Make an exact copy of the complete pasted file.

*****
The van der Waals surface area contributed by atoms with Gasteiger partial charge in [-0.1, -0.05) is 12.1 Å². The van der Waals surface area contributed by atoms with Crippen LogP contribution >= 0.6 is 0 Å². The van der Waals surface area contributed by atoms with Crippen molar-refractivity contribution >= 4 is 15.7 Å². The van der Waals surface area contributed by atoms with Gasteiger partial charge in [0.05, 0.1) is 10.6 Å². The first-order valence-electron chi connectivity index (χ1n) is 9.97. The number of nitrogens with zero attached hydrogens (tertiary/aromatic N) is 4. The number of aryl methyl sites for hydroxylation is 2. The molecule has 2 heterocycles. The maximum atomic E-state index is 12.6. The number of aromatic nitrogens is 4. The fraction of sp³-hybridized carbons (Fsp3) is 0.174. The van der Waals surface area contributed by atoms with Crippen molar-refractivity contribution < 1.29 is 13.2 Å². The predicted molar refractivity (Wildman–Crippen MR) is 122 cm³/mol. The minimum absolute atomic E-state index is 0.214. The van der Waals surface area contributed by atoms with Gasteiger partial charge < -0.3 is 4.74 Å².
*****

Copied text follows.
The van der Waals surface area contributed by atoms with Gasteiger partial charge in [-0.1, -0.05) is 12.1 Å². The van der Waals surface area contributed by atoms with Crippen LogP contribution >= 0.6 is 0 Å². The van der Waals surface area contributed by atoms with Crippen molar-refractivity contribution >= 4 is 15.7 Å². The van der Waals surface area contributed by atoms with Gasteiger partial charge in [0.05, 0.1) is 10.6 Å². The first-order valence-electron chi connectivity index (χ1n) is 9.97. The number of nitrogens with zero attached hydrogens (tertiary/aromatic N) is 4. The number of aryl methyl sites for hydroxylation is 2. The molecule has 2 heterocycles. The maximum atomic E-state index is 12.6. The number of aromatic nitrogens is 4. The fraction of sp³-hybridized carbons (Fsp3) is 0.174. The van der Waals surface area contributed by atoms with Crippen molar-refractivity contribution < 1.29 is 13.2 Å². The predicted molar refractivity (Wildman–Crippen MR) is 122 cm³/mol. The minimum absolute atomic E-state index is 0.214. The van der Waals surface area contributed by atoms with Gasteiger partial charge < -0.3 is 4.74 Å².